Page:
Credit for Bleeding Heart's doughnut program goes out twofold. Authorship for the recipes and vision goes straight to Michelle, and that's pretty evident in names like Mommy's Little Monster. But doughnuts aren't like cakes, ordered on a specialty basis in limited quantities. A doughnut's quality lessens as each hour passes after its been pulled from the fryer, and they're really no good after twenty-four hours. Bleeding Heart makes its doughnuts fresh every single day of the week (any leftovers often end up as family meal for the staff at Roots next door). And that's one of the reasons why the role of master baker at the café is so important.
Gram Gould has been with Bleeding Heart since the original store on Belmont, and talking doughnuts with Gram, specifically The Death of John Waters: The Divine Donut, was a heck of a lot of fun. The bakery makes three different types of dough for its doughnuts, which is pretty standard for most doughnut shops. There's the cake doughnut (theirs is a chocolate cake doughnut with chocolate glaze and sprinkles aka Mommy's Little Monster), the potato doughnut (a sweet potato doughnut dusted with powdered sugar aka Radical Roots), and the yeast-risen doughnut (which most of their doughnuts are, including The John Waters).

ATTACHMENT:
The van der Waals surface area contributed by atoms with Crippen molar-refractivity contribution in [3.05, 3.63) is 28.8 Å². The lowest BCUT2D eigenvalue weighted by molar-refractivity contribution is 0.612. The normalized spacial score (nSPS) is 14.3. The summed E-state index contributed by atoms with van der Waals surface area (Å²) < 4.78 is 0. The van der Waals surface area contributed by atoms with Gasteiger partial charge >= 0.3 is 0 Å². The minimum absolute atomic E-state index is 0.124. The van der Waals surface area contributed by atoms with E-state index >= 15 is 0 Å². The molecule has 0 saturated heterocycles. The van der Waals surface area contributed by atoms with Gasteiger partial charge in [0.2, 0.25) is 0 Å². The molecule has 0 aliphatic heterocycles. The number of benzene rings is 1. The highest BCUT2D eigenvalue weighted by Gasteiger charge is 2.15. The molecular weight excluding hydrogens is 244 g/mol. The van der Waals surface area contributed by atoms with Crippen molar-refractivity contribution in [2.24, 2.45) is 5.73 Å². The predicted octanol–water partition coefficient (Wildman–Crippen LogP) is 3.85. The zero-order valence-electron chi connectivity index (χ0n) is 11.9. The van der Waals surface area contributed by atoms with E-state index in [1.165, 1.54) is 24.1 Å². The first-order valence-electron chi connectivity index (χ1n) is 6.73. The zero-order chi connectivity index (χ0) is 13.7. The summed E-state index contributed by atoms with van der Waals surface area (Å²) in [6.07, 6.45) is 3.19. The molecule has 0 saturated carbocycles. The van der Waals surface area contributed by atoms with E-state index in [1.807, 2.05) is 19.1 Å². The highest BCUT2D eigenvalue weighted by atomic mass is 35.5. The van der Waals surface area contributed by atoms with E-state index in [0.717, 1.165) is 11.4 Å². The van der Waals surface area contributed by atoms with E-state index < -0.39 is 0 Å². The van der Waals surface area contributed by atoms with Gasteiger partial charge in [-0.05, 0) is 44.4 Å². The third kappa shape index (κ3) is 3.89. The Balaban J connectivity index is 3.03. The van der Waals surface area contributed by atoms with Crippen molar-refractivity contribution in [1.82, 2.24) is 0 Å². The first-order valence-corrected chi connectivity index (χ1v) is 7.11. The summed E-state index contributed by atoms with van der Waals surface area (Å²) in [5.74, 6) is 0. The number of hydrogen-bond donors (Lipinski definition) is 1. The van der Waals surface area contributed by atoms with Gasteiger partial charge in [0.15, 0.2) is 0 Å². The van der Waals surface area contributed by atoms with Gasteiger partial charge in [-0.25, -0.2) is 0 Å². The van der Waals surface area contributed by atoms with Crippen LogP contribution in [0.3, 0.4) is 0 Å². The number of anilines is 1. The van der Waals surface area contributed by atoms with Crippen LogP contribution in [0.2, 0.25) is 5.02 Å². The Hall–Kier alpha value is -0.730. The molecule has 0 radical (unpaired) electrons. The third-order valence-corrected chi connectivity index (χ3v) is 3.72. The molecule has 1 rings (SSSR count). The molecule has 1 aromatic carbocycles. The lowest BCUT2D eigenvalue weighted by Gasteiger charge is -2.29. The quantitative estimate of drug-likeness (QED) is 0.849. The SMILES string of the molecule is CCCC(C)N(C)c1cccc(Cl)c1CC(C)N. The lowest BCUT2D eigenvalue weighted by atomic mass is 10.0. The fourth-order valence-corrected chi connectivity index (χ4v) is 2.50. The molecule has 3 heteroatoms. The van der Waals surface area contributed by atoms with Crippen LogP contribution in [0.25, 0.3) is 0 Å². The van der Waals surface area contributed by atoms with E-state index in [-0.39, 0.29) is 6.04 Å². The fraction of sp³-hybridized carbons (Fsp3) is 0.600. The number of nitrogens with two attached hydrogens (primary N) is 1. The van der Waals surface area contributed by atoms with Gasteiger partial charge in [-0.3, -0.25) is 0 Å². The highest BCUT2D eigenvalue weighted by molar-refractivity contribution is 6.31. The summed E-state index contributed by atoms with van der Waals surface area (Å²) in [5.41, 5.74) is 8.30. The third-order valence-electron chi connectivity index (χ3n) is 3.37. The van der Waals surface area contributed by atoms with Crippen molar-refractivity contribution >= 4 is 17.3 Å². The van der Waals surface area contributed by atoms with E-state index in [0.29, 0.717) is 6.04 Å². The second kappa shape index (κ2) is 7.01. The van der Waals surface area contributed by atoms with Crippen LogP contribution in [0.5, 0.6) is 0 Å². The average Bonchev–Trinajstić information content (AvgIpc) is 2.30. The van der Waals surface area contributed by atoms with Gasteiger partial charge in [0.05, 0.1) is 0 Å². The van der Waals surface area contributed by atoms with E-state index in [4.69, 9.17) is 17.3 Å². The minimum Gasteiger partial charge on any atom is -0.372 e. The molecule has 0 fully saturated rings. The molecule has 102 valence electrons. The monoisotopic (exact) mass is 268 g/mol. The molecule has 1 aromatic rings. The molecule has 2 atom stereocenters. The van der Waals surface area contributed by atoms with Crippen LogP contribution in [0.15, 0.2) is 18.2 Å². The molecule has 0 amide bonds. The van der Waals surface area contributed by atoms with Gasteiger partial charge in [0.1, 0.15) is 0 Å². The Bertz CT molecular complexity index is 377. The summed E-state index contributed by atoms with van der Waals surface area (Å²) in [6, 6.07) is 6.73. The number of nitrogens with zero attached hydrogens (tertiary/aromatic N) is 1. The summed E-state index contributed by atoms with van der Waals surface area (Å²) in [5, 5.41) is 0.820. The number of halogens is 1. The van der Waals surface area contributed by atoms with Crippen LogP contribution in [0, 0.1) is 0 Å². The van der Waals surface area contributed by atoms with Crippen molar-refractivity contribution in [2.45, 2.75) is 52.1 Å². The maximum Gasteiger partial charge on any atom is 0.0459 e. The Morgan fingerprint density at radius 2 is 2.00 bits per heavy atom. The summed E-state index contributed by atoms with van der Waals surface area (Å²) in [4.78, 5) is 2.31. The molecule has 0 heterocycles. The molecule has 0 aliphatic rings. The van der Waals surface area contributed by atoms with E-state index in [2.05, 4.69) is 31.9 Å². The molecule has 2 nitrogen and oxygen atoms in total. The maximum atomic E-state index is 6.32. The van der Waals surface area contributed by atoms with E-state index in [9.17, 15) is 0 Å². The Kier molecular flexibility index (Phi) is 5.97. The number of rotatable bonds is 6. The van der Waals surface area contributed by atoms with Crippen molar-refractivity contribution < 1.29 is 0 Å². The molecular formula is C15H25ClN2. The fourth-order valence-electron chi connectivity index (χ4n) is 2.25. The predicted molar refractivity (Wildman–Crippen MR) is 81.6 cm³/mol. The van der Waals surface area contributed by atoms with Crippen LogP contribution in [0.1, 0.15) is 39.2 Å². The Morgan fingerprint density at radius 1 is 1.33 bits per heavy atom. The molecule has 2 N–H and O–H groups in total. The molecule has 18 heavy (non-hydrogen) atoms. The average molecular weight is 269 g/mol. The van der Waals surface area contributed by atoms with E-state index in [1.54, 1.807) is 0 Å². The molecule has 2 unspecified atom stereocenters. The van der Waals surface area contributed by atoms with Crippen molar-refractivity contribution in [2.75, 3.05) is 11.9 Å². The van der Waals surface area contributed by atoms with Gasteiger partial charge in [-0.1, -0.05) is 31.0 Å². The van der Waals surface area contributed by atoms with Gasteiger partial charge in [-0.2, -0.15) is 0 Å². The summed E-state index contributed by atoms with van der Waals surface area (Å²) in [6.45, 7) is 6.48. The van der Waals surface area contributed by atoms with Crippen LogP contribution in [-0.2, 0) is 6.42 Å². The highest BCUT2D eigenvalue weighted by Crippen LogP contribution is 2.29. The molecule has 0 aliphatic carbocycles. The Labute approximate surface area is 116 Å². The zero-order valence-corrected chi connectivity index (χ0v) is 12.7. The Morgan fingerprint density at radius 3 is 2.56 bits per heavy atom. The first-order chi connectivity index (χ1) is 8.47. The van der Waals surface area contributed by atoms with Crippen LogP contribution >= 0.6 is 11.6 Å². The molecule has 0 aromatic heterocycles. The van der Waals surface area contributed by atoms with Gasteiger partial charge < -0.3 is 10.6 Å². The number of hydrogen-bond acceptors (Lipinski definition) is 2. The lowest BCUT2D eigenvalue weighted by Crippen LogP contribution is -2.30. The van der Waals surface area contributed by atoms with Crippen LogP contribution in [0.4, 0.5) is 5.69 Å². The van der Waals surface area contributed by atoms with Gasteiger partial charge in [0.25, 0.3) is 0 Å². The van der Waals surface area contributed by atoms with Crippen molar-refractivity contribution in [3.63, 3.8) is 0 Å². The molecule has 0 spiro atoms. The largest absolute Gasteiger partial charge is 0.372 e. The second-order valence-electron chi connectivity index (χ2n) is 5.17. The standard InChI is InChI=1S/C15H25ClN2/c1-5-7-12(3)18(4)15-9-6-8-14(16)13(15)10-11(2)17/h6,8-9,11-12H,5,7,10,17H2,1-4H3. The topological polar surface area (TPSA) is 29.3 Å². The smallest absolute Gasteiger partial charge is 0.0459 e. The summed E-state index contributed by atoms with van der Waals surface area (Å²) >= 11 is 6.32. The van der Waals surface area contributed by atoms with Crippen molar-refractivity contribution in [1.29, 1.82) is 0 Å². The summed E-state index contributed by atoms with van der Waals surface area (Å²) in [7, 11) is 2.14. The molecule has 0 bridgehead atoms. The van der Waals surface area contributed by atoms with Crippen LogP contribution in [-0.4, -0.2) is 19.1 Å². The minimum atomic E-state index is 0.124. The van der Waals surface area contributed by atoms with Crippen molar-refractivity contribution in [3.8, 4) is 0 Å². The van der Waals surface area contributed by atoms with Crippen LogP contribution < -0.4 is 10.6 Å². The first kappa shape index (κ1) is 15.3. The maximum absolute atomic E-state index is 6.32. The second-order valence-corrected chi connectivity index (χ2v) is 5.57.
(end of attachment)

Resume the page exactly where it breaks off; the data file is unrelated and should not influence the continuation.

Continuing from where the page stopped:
Every day at 5 a.m. Gram or one of his bakers gets to work and heats up the frying oil, which is a large vat full of organic palm oil. Gram then gets to work on the three different dough types, giving a half hour for the yeast doughnuts to rise once they've been cut. When the oil hits temperatures near 350 to 375°F the frying begins, giving about a minute or so of cooking time on each side. Each doughnut is then given its respective bath of sugar, glaze, or whatever else tops them off—with the exception of our John Waters doughnut.
The Death of John Waters: The Divine Donut is a play on the director John Waters and his drag queen star of films such as Mondo Trasho and Female Trouble. And, of course, bacon has the reputation as "the divine swine." That's because the doughnut is crusted with candied bacon.